This was the ship’s first ‘shake-down’ cruise with passengers and we accepted that not everything would be functioning – the maiden voyage was still a week away, and there was still a huge amount of general organisation and staff training to do – but all the staff proved to be really friendly and helpful and the level of service was good.
Our initial impression as we drove onto the dock was that the ship looked more RCCL than Princess. Gone was the vertical stern structure that you find on the Ruby and Emerald ships, together with the cantilevered bridge supported by the angled struts; but the Princess stack profile was still there as was the blue glass.
Once on board it was clear that the general internal layout seems much the same as the older ships – a good point if you like it, not so good if you don’t - and you would have thought they would have overcome the problem of the rear dining room that cannot be accessed without changing levels. But the larger size has meant a much grander central atrium with more bars, shops and eateries, with the new Alfredo Pizzeria and a seafood bar that you pay for – though I am sure sushi used to be free at Vines. Potentially this space should be buzzing when the ship is full of passengers - but we were only 50%. They tried out the champagne waterfall and that went well with good views all round.
The theatre at the front looks to be smaller than usual, but is apparently the biggest in the fleet, and a real plus is that it’s column free. However access to the end of the rows, for those of us who like to leave early sometimes, is not so easy now. The new separate television studio is a great idea and will work well for demonstrations and talks.
The public circulation spaces on the stateroom floors seem low (a short person could touch the ceiling easily), and the stairs feel tight (with very high handrails), as do the lifts. The library is small as is the Internet Café - we assume they expect everyone to have their own laptops/tablets. The carpets in the lift lobbies reminded us of Cunard but the traditional Princess idea of having different coloured carpet in the port and starboard corridors has gone – a pity.
Overall the décor is very ‘brown', lots of dark 'wood' panelling - and where it is not dark it's a beige colour. It felt old fashioned.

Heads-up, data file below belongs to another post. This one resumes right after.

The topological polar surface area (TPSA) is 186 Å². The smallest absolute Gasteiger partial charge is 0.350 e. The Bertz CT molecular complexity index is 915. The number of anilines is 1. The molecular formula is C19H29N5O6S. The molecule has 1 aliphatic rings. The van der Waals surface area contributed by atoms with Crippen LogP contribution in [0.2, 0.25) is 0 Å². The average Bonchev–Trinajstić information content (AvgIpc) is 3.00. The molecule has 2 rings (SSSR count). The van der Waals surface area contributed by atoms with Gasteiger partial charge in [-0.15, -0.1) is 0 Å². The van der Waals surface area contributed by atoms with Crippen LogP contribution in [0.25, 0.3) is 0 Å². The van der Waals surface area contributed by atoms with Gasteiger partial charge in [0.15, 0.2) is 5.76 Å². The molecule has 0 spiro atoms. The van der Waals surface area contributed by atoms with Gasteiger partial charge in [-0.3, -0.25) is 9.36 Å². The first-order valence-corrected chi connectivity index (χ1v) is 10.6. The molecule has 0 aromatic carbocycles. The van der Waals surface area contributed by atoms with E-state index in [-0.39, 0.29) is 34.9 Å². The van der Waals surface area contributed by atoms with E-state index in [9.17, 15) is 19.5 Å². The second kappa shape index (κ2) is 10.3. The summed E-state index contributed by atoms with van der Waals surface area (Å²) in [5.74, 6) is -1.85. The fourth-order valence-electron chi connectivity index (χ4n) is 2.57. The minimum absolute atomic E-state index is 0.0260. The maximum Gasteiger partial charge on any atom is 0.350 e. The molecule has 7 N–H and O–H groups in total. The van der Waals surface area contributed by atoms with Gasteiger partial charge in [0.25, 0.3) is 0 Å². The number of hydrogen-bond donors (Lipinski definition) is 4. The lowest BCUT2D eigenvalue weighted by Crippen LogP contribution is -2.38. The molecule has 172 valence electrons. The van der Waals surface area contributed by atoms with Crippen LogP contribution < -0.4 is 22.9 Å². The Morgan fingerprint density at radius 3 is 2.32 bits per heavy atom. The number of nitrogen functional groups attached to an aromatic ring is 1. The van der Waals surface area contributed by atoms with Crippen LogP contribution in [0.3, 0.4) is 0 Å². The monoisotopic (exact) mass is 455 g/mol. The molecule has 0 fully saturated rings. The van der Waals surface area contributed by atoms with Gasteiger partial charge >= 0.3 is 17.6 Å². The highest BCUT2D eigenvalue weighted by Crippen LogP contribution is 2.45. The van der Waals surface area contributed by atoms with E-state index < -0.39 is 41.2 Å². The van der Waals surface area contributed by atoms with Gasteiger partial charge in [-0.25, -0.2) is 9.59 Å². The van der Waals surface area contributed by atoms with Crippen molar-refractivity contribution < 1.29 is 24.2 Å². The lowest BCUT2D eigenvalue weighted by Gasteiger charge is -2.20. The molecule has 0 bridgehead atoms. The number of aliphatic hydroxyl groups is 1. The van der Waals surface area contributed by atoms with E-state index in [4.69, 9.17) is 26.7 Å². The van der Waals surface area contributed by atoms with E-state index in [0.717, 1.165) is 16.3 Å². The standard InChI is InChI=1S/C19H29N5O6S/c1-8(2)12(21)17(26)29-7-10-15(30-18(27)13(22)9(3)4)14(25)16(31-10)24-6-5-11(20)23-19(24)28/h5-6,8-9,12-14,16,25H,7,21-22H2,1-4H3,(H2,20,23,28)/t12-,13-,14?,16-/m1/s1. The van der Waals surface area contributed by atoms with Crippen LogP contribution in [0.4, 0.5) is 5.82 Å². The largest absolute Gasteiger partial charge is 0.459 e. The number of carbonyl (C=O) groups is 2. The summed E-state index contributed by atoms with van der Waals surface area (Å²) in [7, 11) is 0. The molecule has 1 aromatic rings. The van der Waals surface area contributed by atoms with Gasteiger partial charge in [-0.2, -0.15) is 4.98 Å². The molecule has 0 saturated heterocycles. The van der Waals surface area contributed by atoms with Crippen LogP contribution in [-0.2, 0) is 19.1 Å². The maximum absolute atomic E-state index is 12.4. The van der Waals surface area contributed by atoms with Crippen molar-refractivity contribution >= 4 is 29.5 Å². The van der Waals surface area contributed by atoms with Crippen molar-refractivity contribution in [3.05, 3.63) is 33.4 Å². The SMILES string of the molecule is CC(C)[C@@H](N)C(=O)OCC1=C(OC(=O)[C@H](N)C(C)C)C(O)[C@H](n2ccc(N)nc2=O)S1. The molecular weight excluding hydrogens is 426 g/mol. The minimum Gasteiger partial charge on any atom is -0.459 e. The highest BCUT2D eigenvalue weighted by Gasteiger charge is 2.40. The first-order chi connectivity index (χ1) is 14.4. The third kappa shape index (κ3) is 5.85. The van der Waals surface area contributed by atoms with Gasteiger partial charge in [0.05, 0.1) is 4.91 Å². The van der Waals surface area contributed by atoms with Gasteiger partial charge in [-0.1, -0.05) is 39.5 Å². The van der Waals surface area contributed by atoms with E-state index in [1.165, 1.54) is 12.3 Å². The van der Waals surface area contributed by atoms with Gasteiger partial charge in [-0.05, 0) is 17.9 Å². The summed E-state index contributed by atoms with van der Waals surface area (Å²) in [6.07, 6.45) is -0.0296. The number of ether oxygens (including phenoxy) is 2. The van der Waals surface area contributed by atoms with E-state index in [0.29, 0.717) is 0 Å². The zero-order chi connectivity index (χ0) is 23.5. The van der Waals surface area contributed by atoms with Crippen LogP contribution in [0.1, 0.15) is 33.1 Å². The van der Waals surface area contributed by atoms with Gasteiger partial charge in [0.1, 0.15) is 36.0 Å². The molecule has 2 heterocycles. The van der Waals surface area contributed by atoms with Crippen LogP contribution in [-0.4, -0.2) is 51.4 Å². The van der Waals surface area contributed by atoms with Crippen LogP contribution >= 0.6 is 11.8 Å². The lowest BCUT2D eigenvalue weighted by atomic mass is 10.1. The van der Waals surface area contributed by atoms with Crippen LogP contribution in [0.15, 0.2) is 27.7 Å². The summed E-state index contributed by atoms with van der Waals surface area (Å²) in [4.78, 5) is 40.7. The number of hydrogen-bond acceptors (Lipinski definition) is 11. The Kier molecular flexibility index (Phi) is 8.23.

The deck space is generous and the water feature between the two main pools looks good. The walkway with a glazed floor overhanging the sea is fine, but it's a gimmick, and it means that the stateroom balconies below it are completely open to public view. Using the front of the ship at high level to be a pay-for sun deck is a good idea we thought, and moving the spa to a lower deck is even better.
On the food front there are three main dining rooms, the Symphony, Concerto and Allegro (accessed by stair and lift only). Any time dining is our preference and the food and service was fine, and the wine seemed reasonably priced. The rooms are still too low in our view and the décor was again uninspiring. There are no new specialty restaurants, Sabatinis looks the same as usual, and is now lower down in the ship, but the Crown Grill is now more open to the Wheelhouse bar, prices are a reasonable 20 and 25 dollars. There are also a ‘variety of other specialty 'offers', held in part of the upstairs buffet in the evening,
at a 20 dollar premium.
Upstairs the buffet is split into two, the Horizon Bistro - more geared for salads and sandwiches, and the Horizon Court, where there are more hot choices and Chinese, Italian counters etc – the food range was not well sign posted and you have to look hard to find what you want. We thought the Bistro had much the best feel with its bright off-white tables and chairs – we also liked the new higher ‘bar style’ seating.
Our standard balcony cabin seemed small. The entry door was very narrow as was the entry corridor. There was no sofa but the bed was large and comfortable. We looked in a couple of rooms with single beds and they looked very crowded. The bathroom is not generous - a well-designed integral basin and worktop is spoiled by no provision for a soap dish, and whoever designed the toilet paper dispenser behind, and under, the unit, should be shot. There are no UK spec plug outlets in the room - but maybe the ship won't sail out of Southampton again, but there is a good sized flat screen television – unfortunately with an unbelievably clunky operating system - or perhaps it had not been sorted out yet. The balcony was also very narrow. You felt that the cabin had been seriously cost engineered and the junior suites that used to have the more generous balconies at low level are now the same as all the other cabins.
Overall we were under-whelmed, we had looked at the promotional videos again at home the night before and were expecting something more radical, it’s just more of the same and, in one to two instances, less of it.